On line privacy
TrackMeNot Review: The Worst Security Tool Ever? Written by: Mark Muller•edited by: Bill Bunter•updated: 5/18/2011 TrackMeNot is a browser add-on for Firefox aiming at obfuscating your searches in Google and other search engines.
TMN is very popular among users, yet security expert are concerned about the usefulness of TrackMeNot and its potential detrimental effects. Here’s all you want to know about it. What is TrackMeNot? TrackMeNot (TMN) is a Firefox browser add-on aiming at preventing search engine user profiling by sending clear-text random queries to leading search engines with the idea that your real search terms will be buried and concealed by the mass and spectrum of the TMN random queries. Stay Invisible is an Internet anonymity test that helps you to control your online privacy and anonymity. Who Knows What Youhavedownloaded.com? You may have never heard of youhavedownloaded.com, but if you recently grabbed movies, music or software from online file-trading networks, chances are decent that the site has heard of you.
In fact, you may find that the titles you downloaded are now listed and publicly searchable at the site, indexed by your Internet address. In many ways, the technology behind the site merely recreates in a publicly searchable way what the entertainment industry has been doing for years: It tracks and records information that users share when they download and upload files on public peer-to-peer file-trading networks. But the free service does have the potential to make people think twice about downloading pirated movies, games and music, because it shows how easily this information can be discovered and archived. So far, youhavedownloaded.com has recorded more than 50 million unique Internet addresses belonging to file-sharing users. "Anonymized" data really isn't—and here's why not. The Massachusetts Group Insurance Commission had a bright idea back in the mid-1990s—it decided to release "anonymized" data on state employees that showed every single hospital visit.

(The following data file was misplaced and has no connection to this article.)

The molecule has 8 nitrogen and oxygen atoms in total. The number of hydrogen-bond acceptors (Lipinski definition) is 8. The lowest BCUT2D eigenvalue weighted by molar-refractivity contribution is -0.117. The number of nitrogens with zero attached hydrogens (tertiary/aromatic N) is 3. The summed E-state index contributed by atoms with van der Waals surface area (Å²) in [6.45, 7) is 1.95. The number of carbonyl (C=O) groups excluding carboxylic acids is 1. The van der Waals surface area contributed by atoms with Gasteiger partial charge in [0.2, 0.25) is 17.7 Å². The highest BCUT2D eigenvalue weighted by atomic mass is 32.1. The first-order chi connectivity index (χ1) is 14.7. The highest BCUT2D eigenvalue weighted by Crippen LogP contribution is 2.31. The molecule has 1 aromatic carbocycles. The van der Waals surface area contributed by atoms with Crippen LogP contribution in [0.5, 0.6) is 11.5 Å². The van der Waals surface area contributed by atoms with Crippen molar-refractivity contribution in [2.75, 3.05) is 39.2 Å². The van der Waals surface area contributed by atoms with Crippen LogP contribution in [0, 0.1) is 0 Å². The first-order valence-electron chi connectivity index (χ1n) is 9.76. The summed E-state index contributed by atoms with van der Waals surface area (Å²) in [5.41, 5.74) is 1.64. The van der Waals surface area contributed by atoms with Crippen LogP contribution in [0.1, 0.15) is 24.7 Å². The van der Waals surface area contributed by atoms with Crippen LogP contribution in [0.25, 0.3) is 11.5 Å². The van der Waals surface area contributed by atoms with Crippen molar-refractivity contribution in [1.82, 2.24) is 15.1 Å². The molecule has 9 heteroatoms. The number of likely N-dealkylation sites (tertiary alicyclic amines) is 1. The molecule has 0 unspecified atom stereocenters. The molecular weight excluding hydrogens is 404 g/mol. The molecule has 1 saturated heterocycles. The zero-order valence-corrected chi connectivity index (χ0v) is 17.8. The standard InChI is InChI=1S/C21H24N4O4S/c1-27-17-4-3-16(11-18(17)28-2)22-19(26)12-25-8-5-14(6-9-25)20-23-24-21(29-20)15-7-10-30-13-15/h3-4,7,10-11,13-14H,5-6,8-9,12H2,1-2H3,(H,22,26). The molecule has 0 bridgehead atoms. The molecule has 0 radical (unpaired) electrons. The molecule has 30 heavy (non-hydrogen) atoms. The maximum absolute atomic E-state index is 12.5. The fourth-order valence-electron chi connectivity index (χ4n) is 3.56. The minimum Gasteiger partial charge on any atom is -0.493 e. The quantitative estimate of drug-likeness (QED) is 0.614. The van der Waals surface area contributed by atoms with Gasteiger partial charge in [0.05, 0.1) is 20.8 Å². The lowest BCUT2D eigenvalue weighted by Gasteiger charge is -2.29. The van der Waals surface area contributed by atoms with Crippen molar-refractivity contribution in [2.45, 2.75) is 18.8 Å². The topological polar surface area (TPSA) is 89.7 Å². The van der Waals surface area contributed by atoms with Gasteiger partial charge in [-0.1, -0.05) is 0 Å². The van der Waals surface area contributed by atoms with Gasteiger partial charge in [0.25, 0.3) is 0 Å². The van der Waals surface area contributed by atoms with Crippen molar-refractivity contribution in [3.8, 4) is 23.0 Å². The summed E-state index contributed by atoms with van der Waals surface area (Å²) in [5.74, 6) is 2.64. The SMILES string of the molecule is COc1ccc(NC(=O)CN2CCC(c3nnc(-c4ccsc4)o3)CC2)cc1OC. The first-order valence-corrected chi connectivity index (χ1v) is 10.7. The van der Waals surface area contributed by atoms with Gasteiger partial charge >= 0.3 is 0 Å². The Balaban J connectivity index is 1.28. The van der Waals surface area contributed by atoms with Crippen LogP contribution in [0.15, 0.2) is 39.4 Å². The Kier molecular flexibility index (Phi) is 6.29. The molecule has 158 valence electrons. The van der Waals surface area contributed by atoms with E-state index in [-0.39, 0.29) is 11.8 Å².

The goal was to help researchers, and the state spent time removing all obvious identifiers such as name, address, and Social Security number. But a graduate student in computer science saw a chance to make a point about the limits of anonymization. Latanya Sweeney requested a copy of the data and went to work on her "reidentification" quest. It didn't prove difficult. Law professor Paul Ohm describes Sweeney's work: Not-so-privately annoyed by Spokeo. So I got an invite earlier today from one of those friends who'll sign up for just about anything, directing me to Spokeo.com -- a site that purports to keep track of my social-networking site activity.
Not a priority for me on a busy weekday, but now I'm going to have to make it one. You see, a few hours after the original request, I received the following e-mail from the company: As a courtesy, we are notifying you that Spokeo users have found the following accounts for you: Social media search: A stalker's paradise? Don't look now, but you're being watched.
And now that I've signed up for Spokeo.com, I could be the one watching you. Spokeo is a search engine that uses email addresses to find people across the social Web. Best_Practices_Datasheets.pdf (application/pdf Object)